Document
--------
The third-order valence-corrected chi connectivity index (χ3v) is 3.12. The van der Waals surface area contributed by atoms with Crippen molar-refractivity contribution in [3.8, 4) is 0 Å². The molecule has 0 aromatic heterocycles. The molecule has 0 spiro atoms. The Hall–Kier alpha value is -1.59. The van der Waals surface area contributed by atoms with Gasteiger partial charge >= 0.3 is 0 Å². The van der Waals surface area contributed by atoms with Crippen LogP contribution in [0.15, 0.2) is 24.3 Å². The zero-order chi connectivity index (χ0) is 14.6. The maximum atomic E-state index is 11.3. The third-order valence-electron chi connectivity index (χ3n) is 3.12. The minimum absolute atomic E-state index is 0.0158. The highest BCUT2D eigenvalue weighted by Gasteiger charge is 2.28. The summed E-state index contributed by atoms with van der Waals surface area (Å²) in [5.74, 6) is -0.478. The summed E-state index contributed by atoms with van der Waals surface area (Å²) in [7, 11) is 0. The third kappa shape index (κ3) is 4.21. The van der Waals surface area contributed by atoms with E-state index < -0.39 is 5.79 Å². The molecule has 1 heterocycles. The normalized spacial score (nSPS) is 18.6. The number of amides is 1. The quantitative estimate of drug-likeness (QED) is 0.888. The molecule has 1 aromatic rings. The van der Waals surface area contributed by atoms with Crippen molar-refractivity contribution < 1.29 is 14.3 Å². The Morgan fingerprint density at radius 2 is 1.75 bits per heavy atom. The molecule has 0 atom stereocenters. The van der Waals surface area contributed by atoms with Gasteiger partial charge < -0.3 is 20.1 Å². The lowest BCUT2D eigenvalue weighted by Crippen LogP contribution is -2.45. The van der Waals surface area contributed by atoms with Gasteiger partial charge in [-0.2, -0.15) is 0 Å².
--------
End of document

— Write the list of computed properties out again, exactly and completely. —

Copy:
The third-order valence-corrected chi connectivity index (χ3v) is 3.12. The van der Waals surface area contributed by atoms with Crippen molar-refractivity contribution in [3.8, 4) is 0 Å². The molecule has 0 aromatic heterocycles. The molecule has 0 spiro atoms. The Hall–Kier alpha value is -1.59. The van der Waals surface area contributed by atoms with Gasteiger partial charge >= 0.3 is 0 Å². The van der Waals surface area contributed by atoms with Crippen LogP contribution in [0.15, 0.2) is 24.3 Å². The zero-order chi connectivity index (χ0) is 14.6. The maximum atomic E-state index is 11.3. The third-order valence-electron chi connectivity index (χ3n) is 3.12. The minimum absolute atomic E-state index is 0.0158. The highest BCUT2D eigenvalue weighted by Gasteiger charge is 2.28. The summed E-state index contributed by atoms with van der Waals surface area (Å²) in [5.74, 6) is -0.478. The summed E-state index contributed by atoms with van der Waals surface area (Å²) in [7, 11) is 0. The third kappa shape index (κ3) is 4.21. The van der Waals surface area contributed by atoms with E-state index < -0.39 is 5.79 Å². The molecule has 1 heterocycles. The normalized spacial score (nSPS) is 18.6. The number of amides is 1. The quantitative estimate of drug-likeness (QED) is 0.888. The molecule has 1 aromatic rings. The van der Waals surface area contributed by atoms with Crippen molar-refractivity contribution < 1.29 is 14.3 Å². The Morgan fingerprint density at radius 2 is 1.75 bits per heavy atom. The molecule has 0 atom stereocenters. The van der Waals surface area contributed by atoms with Gasteiger partial charge < -0.3 is 20.1 Å². The lowest BCUT2D eigenvalue weighted by Crippen LogP contribution is -2.45. The van der Waals surface area contributed by atoms with Gasteiger partial charge in [-0.2, -0.15) is 0 Å².